CBI urges Jeremy Hunt to relax immigration rules to ease UK staff shortages

Lobby group says failure to tackle workforce shortages would be highly damaging for the economy

Britain’s foremost business lobby group has urged Jeremy Hunt to use this week’s autumn statement to shake up immigration rules to support companies struggling with chronic staff shortages and a looming recession.

The head of the Confederation of British Industry (CBI) said urgent action was required from the chancellor on Thursday to bolster the economy, including “tough political choices” to allow more overseas workers in Britain as employers struggle with a desperate lack of staff.

With Hunt expected to offer thin gruel for businesses and individuals in an autumn statement focused on balancing the books through tax rises and spending cuts, the CBI said “cost-free” options to bolster economic growth had to be taken or businesses would “go into hibernation” this winter.

After the financial storm caused by Kwasi Kwarteng’s disastrous mini-budget, Tony Danker, the director general of the CBI, said its members agreed to “tough fiscal choices” on spending and tax. However, CBI members feared the government was not willing to face down backbench Conservative MPs on issues such as immigration and planning reform, which divide the Tory party but could support the economy.

“With fiscal and monetary policy tightening, we need many more pro-growth policies for our economy, if we’re to avoid a decade of no growth,” said Danker. The chancellor has promised to set out a plan for growth on Thursday but he said it needed to “tackle the real barriers we face right now”.

Ahead of what is expected to be an austerity budget, the lobby group which speaks on behalf of 190,000 firms nationwide, said failure to tackle workforce shortages and to encourage business investment would be highly damaging for the economy in the short and long term.

“Not matching action on spending and tax with measures to tackle labour shortages and productivity is likely to be damaging in the short and long term,” said Danker. “A desperate lack of workers is inflating wages and stopping firms growing.”

“Our planning rules allow local officials to hamper major projects we need. Our regulatory regime doesn’t do enough to incentivise investment and innovation. It is far more important to change that than partisan efforts to simply repeal EU laws which won’t make any positive difference to most firms.”

Last week Simon Wolfson, the chief executive of the clothing and homeware retailer Next, urged the government to make it easier to allow foreign workers into the UK, stating this is “not the Brexit I wanted”.

The Conservative peer and Brexit supporter said the government was blocking much-needed workers from entering the UK, even though firms were desperate for labour.

Company bosses warn that sectors including hospitality, construction, and manufacturing are suffering the worst staff shortages. The CBI said the government’s shortage occupation list, which offers easier work visas for overseas workers in specified jobs, could be expanded. Student and graduate visa routes could also be added, as well as visas linked to specific economic projects.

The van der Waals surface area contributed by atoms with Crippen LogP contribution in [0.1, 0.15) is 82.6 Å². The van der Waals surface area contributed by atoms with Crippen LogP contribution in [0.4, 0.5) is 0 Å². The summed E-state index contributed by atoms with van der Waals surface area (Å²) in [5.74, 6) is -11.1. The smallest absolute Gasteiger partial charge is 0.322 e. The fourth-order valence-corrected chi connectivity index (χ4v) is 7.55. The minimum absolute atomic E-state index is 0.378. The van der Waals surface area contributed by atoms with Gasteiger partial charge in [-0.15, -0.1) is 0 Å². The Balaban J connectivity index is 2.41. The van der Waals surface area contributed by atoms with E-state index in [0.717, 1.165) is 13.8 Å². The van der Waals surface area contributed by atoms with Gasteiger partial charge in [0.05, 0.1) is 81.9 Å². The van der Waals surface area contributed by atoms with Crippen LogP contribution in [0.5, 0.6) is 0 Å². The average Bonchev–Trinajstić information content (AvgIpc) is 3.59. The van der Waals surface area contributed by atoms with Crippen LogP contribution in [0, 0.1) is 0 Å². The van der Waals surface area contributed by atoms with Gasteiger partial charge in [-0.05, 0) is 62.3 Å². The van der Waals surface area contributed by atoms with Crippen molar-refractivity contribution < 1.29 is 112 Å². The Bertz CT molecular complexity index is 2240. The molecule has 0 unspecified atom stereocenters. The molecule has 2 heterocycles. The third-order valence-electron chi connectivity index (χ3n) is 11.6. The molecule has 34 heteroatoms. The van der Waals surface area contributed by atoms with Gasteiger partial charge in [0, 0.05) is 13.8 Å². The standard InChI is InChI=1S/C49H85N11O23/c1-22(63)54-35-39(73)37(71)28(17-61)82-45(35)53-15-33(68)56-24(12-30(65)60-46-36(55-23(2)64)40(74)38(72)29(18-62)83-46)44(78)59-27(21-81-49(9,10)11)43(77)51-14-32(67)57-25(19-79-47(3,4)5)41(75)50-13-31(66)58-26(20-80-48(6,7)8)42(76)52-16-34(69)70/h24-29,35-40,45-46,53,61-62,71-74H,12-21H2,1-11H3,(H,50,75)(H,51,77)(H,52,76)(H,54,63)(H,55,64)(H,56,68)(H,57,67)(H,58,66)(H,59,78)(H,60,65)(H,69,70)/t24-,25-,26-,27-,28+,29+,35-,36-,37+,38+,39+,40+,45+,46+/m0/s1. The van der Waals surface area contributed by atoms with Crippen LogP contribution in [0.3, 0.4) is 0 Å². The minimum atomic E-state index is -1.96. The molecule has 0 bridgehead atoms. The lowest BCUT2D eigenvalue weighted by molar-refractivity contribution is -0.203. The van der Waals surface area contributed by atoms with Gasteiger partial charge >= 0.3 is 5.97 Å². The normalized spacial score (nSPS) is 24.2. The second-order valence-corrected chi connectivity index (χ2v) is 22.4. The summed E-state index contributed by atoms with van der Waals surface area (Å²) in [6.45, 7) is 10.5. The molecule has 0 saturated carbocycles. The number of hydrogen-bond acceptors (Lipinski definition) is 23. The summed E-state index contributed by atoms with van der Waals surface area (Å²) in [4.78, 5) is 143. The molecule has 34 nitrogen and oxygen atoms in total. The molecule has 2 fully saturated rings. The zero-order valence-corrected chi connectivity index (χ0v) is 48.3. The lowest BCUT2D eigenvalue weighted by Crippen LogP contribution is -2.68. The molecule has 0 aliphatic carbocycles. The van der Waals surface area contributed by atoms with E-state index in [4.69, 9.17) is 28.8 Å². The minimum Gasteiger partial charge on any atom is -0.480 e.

It comes amid signs of a collapse in business confidence after the turmoil unleashed by Truss’ mini-budget. According to a poll of 1,400 UK firms by Accenture and S&P Global, boardroom confidence fell to its lowest level in at least 13 years in October.

Industry leaders have warned that crippling energy costs are of growing concern ahead of a “cliff edge” in support next spring, when the government’s energy bill relief scheme is due to end on 31 March.

The British Chambers of Commerce (BCC) said half of small businesses would find it difficult to pay their bills when the support ends, while calling on the government to announce fresh measures to help companies with soaring costs.

Shevaun Haviland, the director general of the BCC, described it as a worrying number but said it was “even more concerning” that 4% said they would be unable to pay at all without the subsidy.

With over 5.5m small and medium-sized enterprises (SMEs) across the UK, if this was replicated on a national level, over 220,000 SMEs would be in danger, she said. “There is a cliff-edge looming, and firms will struggle to see beyond it.”

The CBI said an autumn statement on Thursday that failed to provide enough encouragement for companies to invest in capital projects and new innovation could risk “another decade” of flatlining economic performance, making a fresh round of spending cuts and tax rises more likely.

Official figures last week showed Britain’s economy took its first steps towards a potentially lengthy recession in the three months to September, while inflation is at its highest level since 1982.

In the tumult that followed the mini-budget, Liz Truss reversed her plan to cancel a rise in corporation tax next spring. The scheduled rise from 19% to 25% will now go ahead from April. However, the CBI said the damage to sentiment caused by the brief experiment with “Trussonomics” meant many global companies were choosing not to invest in the UK next year, while warning that Hunt needed to change their minds.

“Many businesses are doing their 2023 budgets right now,” said Danker. “They do see growth ahead and want to invest but fear that all signals from policymakers are warning them against doing so.”


Zoe Wood

The GuardianTramp

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